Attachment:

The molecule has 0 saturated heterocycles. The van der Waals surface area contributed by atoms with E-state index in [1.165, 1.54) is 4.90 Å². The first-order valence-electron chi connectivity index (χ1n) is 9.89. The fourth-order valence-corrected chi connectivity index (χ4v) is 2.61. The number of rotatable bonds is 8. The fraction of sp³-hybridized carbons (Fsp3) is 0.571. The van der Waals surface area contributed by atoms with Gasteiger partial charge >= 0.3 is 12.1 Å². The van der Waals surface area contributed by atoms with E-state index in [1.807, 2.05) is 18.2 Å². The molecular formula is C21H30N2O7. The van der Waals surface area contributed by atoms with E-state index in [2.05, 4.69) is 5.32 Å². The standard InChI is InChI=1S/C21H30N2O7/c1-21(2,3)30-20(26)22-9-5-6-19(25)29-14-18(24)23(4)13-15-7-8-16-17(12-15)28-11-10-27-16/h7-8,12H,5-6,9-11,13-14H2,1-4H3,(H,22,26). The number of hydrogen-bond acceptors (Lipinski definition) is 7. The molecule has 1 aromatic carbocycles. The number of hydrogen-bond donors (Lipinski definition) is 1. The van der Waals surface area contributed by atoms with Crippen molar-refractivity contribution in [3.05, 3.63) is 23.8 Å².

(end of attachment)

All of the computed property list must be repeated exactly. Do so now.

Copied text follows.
The molecule has 0 saturated heterocycles. The van der Waals surface area contributed by atoms with E-state index in [1.165, 1.54) is 4.90 Å². The first-order valence-electron chi connectivity index (χ1n) is 9.89. The fourth-order valence-corrected chi connectivity index (χ4v) is 2.61. The number of rotatable bonds is 8. The fraction of sp³-hybridized carbons (Fsp3) is 0.571. The van der Waals surface area contributed by atoms with Gasteiger partial charge >= 0.3 is 12.1 Å². The van der Waals surface area contributed by atoms with E-state index in [1.807, 2.05) is 18.2 Å². The molecular formula is C21H30N2O7. The van der Waals surface area contributed by atoms with E-state index in [2.05, 4.69) is 5.32 Å². The standard InChI is InChI=1S/C21H30N2O7/c1-21(2,3)30-20(26)22-9-5-6-19(25)29-14-18(24)23(4)13-15-7-8-16-17(12-15)28-11-10-27-16/h7-8,12H,5-6,9-11,13-14H2,1-4H3,(H,22,26). The number of hydrogen-bond acceptors (Lipinski definition) is 7. The molecule has 1 aromatic carbocycles. The number of hydrogen-bond donors (Lipinski definition) is 1. The van der Waals surface area contributed by atoms with Crippen molar-refractivity contribution in [3.05, 3.63) is 23.8 Å².